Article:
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Speed Bartending Competition for Women Reflects Growing Diversity in the Industry

Two New York bartenders describe what it's like to compete in a speed drink-making competition

Any bartender will tell you that making drinks behind a bar, with music blasting in your ear and customers yelling out their orders, can be difficult. But when you add in a competitive factor, it takes the activity to a whole new level.

Mariel Burns and Alli Torres know what it’s like. They’re bartenders who have competed in speed bartending competitions, and speed bartending competitions specifically for women.

One such competition is Speed Rack, an all-female high-speed bartending competition designed to highlight up-and-coming women in the cocktail industry while proceeds from the event give back to those impacted by breast cancer.

The competitions test the contestants’ abilities to make quality drinks quickly and efficiently. It brings together some of the fastest women bartenders around the country.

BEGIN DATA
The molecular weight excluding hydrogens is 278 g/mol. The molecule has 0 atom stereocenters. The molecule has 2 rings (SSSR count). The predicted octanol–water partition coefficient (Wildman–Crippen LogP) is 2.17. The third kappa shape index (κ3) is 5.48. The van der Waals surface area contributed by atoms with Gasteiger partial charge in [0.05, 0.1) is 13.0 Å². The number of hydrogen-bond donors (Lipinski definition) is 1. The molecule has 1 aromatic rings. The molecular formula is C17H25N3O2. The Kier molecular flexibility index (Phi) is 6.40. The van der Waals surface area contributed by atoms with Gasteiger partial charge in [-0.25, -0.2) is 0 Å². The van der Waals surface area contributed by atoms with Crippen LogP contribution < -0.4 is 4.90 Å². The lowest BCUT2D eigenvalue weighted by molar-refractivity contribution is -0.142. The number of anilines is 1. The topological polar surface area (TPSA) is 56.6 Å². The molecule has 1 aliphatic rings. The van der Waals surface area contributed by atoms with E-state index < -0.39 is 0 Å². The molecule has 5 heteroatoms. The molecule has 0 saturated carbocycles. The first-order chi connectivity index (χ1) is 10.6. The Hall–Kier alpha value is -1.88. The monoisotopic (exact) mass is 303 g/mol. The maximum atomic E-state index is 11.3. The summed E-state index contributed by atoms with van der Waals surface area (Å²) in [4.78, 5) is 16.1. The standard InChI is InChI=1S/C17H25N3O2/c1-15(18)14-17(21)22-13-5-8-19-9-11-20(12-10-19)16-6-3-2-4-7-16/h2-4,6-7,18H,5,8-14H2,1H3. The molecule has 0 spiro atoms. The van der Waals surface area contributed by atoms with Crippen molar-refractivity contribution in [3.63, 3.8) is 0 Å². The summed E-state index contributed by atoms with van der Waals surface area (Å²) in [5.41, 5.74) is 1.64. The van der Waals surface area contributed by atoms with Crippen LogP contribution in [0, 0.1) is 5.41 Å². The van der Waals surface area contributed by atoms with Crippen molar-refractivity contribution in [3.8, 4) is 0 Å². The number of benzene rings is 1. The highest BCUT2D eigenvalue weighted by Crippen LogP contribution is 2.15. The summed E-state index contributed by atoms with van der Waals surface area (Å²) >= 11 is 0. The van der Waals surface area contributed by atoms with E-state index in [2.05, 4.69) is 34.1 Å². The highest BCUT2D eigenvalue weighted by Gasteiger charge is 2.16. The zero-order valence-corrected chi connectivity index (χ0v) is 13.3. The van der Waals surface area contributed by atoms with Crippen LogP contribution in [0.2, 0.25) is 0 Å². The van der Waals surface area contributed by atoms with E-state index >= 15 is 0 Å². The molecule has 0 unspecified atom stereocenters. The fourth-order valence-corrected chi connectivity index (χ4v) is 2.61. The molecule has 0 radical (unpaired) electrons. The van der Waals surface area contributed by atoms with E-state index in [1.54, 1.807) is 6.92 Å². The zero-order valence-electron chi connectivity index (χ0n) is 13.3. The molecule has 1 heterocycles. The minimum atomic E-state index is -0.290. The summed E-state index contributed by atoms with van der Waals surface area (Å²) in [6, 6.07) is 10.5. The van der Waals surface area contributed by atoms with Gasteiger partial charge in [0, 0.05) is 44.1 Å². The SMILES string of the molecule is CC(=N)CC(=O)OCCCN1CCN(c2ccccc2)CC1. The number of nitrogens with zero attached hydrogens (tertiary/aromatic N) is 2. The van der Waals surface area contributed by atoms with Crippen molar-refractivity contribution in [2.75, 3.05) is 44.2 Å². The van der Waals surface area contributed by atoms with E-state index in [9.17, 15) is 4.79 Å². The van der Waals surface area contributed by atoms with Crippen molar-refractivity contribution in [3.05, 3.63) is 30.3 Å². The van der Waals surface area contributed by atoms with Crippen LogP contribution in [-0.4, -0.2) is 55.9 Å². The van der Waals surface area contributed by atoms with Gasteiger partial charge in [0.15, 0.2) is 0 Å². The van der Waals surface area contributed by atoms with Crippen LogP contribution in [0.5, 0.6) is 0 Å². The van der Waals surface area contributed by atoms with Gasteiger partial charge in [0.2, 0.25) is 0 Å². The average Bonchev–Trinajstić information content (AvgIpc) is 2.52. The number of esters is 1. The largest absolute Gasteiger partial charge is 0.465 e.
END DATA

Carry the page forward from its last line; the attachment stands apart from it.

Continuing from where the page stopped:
“It’s such a rush to go compete with the best of the best and the fastest people I’ve ever seen,” Torres said.

Burns says that when she first started bartending, she was one of the only women that was working full-time behind bars in her hometown of Birmingham, Alabama. Now, she says, things are different. According to the U.S. Bureau of Labor Statistics, 53.1 percent of bartenders, a little over half, are women.

“The landscape has just changed, I think, a lot,” she says. “I think we still have a long way to go, but you’re not just seeing one type of person behind bars. There’s a lot more diversity than there was five years ago, ten years ago, and as a woman that makes me really happy to see other women interested in growing up in this industry and really taking autonomy and control of their programs.”

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